Convicted Felon Matthew Lee Frezza Pleads Guilty to Possessing Firearms During Civil Unrest

(STL.News) – A previously convicted felon pleaded guilty today to a charge related to his possession of an assault rifle, handgun, ballistic vest, and eight magazines of ammunition after leaving the Robert E. Lee Monument during civil unrest on June 12 in Richmond.

“Project Guardian is the Department’s signature anti-gun violence program,” said G. Zachary Terwilliger, U.S. Attorney for the Eastern District of Virginia.  “One of the key cornerstones of Guardian is holding those accountable who have forfeited their Second Amendment rights due to their status as a felon, drug user, or domestic abuser—amongst other prohibitors.  This defendant, due to his own previous felonious conduct and conviction, was prohibited from possessing a firearm and ammunition, and chose to openly flout state and federal law by unlawfully possessing multiple firearms and eight magazines of ammunition.”

According to court documents, on June 12, Matthew Lee Frezza, 37, of Chesterfield, possessed an assault rifle and handgun during the course of a traffic stop during civil unrest.  The incident started when Richmond Police Department (RPD) officers observed a caravan of three trucks driving recklessly in the vicinity of the Robert E. Lee Monument.  Based on this reckless driving, RPD officers executed a traffic stop on one of the pickup trucks at the intersection of Old Mill Road and Boatwright Road in the city of Richmond.  Upon approaching the truck, RPD officers observed three occupants inside, with an individual later identified as Frezza in the front passenger seat of the truck.  RPD officers further observed all three occupants of the truck armed with firearms, including assault rifles.

“Firearms in the possession of a convicted felon are always a public safety concern, but especially so when multiple weapons are recovered during a potentially volatile situation, such as civil unrest,” said Ashan M. Benedict, Special Agent in Charge of ATF’s Washington Field Division.  “This defendant’s guilty plea confirms that the unlawful possession of a firearm is a serious offense and we are grateful to U.S. Attorney Terwilliger and our law enforcement partners in Richmond for this successful outcome.”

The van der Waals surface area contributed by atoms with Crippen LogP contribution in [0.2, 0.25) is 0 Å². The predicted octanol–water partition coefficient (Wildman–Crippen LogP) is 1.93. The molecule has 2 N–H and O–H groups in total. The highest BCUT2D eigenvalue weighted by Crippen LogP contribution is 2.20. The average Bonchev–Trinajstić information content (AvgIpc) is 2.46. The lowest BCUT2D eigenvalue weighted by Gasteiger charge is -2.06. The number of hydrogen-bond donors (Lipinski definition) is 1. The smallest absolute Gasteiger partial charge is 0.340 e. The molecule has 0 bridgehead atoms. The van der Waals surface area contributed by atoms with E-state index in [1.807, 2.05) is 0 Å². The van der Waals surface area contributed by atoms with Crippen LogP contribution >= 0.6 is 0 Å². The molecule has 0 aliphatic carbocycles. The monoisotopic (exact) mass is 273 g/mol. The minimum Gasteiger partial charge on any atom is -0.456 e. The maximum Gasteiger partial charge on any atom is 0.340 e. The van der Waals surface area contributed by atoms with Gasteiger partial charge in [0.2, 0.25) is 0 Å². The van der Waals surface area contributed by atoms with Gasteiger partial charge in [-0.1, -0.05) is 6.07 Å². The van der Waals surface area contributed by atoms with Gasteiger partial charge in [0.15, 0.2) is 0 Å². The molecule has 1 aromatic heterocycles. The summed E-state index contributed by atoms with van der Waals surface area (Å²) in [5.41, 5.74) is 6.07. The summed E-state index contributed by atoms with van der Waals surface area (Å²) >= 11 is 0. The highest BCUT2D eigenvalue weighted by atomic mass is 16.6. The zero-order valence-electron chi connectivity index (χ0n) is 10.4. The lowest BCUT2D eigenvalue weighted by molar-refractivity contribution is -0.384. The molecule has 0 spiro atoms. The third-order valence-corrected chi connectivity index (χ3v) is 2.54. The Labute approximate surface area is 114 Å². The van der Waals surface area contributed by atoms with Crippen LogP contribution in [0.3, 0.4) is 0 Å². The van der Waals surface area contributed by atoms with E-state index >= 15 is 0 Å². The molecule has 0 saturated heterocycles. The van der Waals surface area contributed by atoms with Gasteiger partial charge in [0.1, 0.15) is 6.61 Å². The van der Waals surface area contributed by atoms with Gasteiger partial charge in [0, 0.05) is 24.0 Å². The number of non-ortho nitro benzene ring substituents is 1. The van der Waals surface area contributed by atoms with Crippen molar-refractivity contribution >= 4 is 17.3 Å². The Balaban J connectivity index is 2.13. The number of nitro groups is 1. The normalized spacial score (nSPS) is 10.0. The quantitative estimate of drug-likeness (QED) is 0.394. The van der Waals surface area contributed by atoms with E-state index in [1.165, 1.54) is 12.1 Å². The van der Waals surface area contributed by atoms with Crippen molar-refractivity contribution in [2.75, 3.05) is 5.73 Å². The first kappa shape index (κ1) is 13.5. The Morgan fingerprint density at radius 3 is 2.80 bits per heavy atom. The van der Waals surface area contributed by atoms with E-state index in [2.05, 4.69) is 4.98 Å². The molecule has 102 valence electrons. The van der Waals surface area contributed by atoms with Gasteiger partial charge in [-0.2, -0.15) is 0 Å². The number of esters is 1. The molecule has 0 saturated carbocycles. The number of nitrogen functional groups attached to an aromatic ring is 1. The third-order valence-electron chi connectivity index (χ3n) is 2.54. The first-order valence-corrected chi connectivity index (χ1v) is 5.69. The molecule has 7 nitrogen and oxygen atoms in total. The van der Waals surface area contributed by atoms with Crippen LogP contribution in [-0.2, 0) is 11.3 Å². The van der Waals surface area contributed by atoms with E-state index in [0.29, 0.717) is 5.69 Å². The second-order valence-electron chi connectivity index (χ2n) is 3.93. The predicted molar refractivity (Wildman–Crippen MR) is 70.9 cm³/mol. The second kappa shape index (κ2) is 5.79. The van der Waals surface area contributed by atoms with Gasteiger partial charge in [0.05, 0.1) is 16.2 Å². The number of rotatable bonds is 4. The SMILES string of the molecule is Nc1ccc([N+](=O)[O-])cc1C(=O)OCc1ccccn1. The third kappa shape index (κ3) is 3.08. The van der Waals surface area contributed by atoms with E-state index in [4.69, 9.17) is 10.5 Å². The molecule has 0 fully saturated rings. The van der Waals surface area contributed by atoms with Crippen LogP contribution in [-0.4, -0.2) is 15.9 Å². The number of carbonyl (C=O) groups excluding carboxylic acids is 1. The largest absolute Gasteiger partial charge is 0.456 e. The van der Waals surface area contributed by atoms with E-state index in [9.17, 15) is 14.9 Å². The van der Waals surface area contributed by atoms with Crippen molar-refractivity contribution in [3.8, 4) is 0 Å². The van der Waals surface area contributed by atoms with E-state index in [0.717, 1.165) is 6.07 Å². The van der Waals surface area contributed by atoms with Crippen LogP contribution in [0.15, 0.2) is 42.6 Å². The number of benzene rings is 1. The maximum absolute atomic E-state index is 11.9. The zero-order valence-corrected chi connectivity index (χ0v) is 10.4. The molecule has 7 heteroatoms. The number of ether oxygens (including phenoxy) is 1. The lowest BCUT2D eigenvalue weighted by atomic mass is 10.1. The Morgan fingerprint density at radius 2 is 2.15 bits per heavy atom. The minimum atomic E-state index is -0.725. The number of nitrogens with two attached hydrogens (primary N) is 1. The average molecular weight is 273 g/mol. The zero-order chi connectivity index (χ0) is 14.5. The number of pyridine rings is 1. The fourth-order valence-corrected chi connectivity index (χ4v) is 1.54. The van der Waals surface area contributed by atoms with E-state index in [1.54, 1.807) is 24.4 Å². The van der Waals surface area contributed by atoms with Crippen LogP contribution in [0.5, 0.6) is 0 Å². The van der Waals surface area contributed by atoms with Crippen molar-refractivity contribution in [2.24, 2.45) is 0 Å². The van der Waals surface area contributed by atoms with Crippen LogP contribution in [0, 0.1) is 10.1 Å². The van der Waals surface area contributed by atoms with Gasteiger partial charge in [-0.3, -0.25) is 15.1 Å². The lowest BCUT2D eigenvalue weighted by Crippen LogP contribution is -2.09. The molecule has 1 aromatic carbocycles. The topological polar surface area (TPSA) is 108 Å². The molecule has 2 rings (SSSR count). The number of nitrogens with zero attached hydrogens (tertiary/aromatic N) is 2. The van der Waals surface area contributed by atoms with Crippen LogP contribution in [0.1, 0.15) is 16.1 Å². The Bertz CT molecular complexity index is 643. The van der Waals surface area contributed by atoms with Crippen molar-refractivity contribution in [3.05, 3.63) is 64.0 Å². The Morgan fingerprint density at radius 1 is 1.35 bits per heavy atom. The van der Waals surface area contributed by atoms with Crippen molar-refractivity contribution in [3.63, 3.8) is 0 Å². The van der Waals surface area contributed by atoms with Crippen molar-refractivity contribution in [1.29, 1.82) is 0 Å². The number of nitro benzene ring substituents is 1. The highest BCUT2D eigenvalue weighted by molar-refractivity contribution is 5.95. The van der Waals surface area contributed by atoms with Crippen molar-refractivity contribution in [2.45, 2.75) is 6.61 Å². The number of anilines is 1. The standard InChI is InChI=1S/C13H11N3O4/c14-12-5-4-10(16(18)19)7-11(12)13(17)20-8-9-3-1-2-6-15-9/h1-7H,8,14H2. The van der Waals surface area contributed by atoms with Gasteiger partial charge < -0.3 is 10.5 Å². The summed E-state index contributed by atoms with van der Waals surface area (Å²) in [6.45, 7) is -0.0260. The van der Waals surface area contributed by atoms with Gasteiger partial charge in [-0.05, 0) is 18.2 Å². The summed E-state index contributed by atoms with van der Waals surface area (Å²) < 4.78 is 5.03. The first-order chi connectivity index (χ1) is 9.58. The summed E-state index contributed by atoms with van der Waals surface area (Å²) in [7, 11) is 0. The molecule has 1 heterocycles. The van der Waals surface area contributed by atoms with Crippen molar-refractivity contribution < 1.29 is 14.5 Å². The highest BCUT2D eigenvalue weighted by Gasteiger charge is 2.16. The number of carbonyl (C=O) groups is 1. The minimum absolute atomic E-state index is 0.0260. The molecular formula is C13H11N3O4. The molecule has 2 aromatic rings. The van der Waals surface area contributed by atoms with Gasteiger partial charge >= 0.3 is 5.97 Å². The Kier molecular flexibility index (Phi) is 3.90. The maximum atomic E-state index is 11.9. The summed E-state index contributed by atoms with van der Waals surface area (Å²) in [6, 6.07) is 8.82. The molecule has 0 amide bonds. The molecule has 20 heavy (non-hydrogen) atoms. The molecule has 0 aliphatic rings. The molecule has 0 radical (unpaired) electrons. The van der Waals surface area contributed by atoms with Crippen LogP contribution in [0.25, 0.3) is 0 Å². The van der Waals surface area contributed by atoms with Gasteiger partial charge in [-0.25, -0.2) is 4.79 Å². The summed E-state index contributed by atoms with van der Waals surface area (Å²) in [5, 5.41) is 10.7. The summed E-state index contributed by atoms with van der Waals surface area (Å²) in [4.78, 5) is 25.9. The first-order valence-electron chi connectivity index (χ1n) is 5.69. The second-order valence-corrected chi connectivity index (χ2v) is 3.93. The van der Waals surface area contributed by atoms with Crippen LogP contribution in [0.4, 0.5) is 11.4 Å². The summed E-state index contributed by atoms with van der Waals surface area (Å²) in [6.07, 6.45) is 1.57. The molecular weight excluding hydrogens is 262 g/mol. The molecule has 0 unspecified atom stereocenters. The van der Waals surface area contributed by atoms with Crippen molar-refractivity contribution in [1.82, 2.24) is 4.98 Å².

Based on the firearms and the vehicles prior presence at the Robert E. Lee Monument, RPD Officers requested the three occupants step out of the truck.  As Frezza exited the truck, RPD officers took an assault rifle from his possession, removed a handgun and two clips from a holster on his thigh, and removed a ballistic vest from his body that contained six rifle magazines with ammunition.  On the scene, RPD Officers determined that Frezza was a convicted felon and placed him under arrest.  The firearm possessed by Frezza was a Taurus, Model G3, 9mm caliber, semi-automatic pistol.  The assault rifle possessed by Frezza was later determined to be a homemade rifle without a serial number, which contained a loaded, high-capacity magazine.

Frezza pleaded guilty to possession of a firearm by a convicted felon, and faces a maximum penalty of 10 years in prison when sentenced on December 10.  Actual sentences for federal crimes are typically less than the maximum penalties.  A federal district court judge will determine any sentence after taking into account the U.S. Sentencing Guidelines and other statutory factors.

This case is part of Project Guardian, the Department of Justice’s signature initiative to reduce gun violence and enforce federal firearms laws.  Initiated by the Attorney General in the fall of 2019, Project Guardian draws upon the Department’s past successful programs to reduce gun violence; enhances coordination of federal, state, local, and tribal authorities in investigating and prosecuting gun crimes; improves information-sharing by the Bureau of Alcohol, Tobacco, Firearms and Explosives when a prohibited individual attempts to purchase a firearm and is denied by the National Instant Criminal Background Check System (NICS), to include taking appropriate actions when a prospective purchaser is denied by the NICS for mental health reasons; and ensures that federal resources are directed at the criminals posing the greatest threat to our communities.

G. Zachary Terwilliger, U.S. Attorney for the Eastern District of Virginia, and Ashan M. Benedict, Special Agent in Charge of the ATF’s Washington Field Division, made the announcement after Senior U.S. District Judge Henry E. Hudson accepted the plea.  Assistant U.S. Attorney Erik S. Siebert is prosecuting the case.

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